Falling in love was so exciting. Scott was by far the most fascinating person I had ever met. But soon the “falling” part of love quickly got . . . well . . . impractical. Life happens. How are we going to divvy up responsibilities? How do we pay for the things we need and still have something left for things we want? Should we go into debt or wait till we can pay in full? Should we move or should we stay? Then children come along and all of those fun, private “couple-moments” are the first thing to be thrown overboard as each of us is just trying to do our best to keep the ship afloat. When all this is going on, who has time for each other?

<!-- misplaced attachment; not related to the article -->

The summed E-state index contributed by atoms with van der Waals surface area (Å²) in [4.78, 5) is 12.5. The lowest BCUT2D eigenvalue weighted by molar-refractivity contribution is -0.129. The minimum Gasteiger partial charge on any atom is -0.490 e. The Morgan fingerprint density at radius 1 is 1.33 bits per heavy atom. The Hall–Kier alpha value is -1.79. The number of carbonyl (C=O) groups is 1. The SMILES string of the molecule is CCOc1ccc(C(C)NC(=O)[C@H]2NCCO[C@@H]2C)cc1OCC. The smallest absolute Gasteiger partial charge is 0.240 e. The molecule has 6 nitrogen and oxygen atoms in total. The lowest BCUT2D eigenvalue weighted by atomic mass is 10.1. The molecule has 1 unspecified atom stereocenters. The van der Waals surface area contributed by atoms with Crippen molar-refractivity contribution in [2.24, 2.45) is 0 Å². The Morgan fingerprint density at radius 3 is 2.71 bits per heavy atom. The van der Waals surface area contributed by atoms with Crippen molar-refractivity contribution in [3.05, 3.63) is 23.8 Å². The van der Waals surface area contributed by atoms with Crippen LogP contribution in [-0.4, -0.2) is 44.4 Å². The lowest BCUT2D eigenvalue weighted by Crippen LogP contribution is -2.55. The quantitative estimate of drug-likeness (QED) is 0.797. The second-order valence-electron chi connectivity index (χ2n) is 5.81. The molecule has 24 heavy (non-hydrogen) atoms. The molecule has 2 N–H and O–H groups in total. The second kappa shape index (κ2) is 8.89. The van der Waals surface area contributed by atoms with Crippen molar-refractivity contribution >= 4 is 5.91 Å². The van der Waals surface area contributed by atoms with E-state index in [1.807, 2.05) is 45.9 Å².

In addition to that, those wonderful things that attracted you to each other in the first place can become unbelievably annoying. (“You are going to go play tennis again?”)
That is when you stop falling in love . . . and you start rising.
Falling in love is spontaneous, unexpected, surprising, a little reckless, and oh so easy.
Rising in love is deliberate, thought-out, scheduled, and sometimes very, very hard.
I don’t know why some marriages work and some don’t. I am only an expert on my own marriage (although Scott probably thinks he’s the expert). I don’t think anyone gets married with the expectation that the marriage will fail. At the beginning every bride and groom intends for their marriage to last forever. After all, we are soul mates. Nothing will ever extinguish the love we have for each other. We are bulletproof. Right?